At the Que on Sunday night, after a show by a mellifluous male singer Takamori Yuuki and the joke-loving power pop quartet Stainless, advantage Lucy came on, the third and final act of the evening, and, at the risk of sounding a bit mad, I was totally swept into the performance from the first few acoustic guitar chords by Ishizaka-san. The song was 'Chikyu', earth, the first song I ever heard by this guitar pop group many years ago, in a compilation album called Killermont Street 2001. I remember being drawn into the song because of the bittersweet chords, played on an acoustic guitar with a sparkling sound, the interesting background noise of children at a playground, but mostly, the singing—a clear female voice, not that of an exceptionally skilled vocalist, but it had a free feel, seeming to be guided solely by the overflowing emotions of the singer, Aiko. A few more CD purchases, and I was smitten—the birth of a Lucy maniac. So, because it was my first, but also just because it's a classic, I've always gotten a thrill listening to 'Chikyu' played live.
Tonight's rendition, though, was something else. The five-person ensemble—vocalist Aiko, guitarist Ishizaka, plus another guitar, bass and drums—has seemed to have really come together after many months of making music together. Someone wrote on Mixi that when the musicians' eyes met while they played, causing them to smile, the person became tearful—I know how the guy feels. A band can be such a beautiful thing. A fog machine pumped throughout their show, and during 'Chikyu' the overhead lights turned dark blue while the spotlights faded, transforming them into what I imagined as dark sculptures in some marine kingdom.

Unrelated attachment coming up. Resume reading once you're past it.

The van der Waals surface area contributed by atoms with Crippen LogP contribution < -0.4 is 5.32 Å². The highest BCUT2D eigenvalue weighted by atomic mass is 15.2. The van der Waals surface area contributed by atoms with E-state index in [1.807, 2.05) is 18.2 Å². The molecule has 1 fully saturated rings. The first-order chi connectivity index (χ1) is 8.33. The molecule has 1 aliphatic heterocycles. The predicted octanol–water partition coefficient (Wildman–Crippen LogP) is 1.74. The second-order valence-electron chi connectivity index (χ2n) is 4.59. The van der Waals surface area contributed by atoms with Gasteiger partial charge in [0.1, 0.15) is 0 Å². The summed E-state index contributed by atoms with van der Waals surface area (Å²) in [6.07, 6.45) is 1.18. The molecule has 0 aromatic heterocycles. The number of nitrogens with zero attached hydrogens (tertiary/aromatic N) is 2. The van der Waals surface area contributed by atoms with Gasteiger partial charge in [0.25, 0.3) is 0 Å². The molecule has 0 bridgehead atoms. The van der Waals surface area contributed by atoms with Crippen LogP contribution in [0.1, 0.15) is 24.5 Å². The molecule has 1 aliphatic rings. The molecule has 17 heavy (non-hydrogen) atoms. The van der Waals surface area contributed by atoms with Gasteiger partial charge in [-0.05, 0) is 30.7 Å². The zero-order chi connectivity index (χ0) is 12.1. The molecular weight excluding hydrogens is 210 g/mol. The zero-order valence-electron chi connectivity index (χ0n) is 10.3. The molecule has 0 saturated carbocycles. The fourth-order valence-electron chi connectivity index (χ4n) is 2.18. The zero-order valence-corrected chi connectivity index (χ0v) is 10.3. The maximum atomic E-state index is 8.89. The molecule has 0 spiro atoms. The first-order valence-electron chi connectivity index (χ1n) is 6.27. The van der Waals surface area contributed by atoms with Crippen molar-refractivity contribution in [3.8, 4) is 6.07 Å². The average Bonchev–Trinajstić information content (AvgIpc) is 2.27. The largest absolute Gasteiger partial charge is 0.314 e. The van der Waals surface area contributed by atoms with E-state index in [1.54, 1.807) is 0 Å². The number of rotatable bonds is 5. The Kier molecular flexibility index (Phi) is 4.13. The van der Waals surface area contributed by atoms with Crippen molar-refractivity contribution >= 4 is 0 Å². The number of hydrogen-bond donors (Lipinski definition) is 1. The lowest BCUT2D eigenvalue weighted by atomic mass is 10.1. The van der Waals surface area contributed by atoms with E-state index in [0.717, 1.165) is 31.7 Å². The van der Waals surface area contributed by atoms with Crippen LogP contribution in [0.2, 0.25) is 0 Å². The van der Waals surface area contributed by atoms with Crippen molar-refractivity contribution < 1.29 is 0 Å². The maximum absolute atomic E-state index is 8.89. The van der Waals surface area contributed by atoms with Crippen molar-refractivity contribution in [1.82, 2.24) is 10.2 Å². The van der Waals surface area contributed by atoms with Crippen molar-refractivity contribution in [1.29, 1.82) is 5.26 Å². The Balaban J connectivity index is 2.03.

The band are nice, charming, good-looking guys in person, but at times the stage beautifies them, so they are radiant. I think it reflects that they're living fully, ecstatically, for a short moment in that little space. After they played the rest of the evening's set—Hello Again, Weekend Wonder, Shiroi Asa, Memai, Shumatsu, and a new song written for that night, called February—I could've stopped by to chat, but this time I didn't, wanting to keep in my head for just a little while longer the image of them, a few yards away but in some different place, on the stage.
I didn't take any pictures, but here are good photos from another night.
*A Lucymin is a true advantage Lucy fan (it's a play on words—Lucy plus 'shimin', citizen). If you own all of their regularly available music, or have been to more of their shows than you can remember right away, or if you just really, really like their music, I think you can call yourself a Lucymin.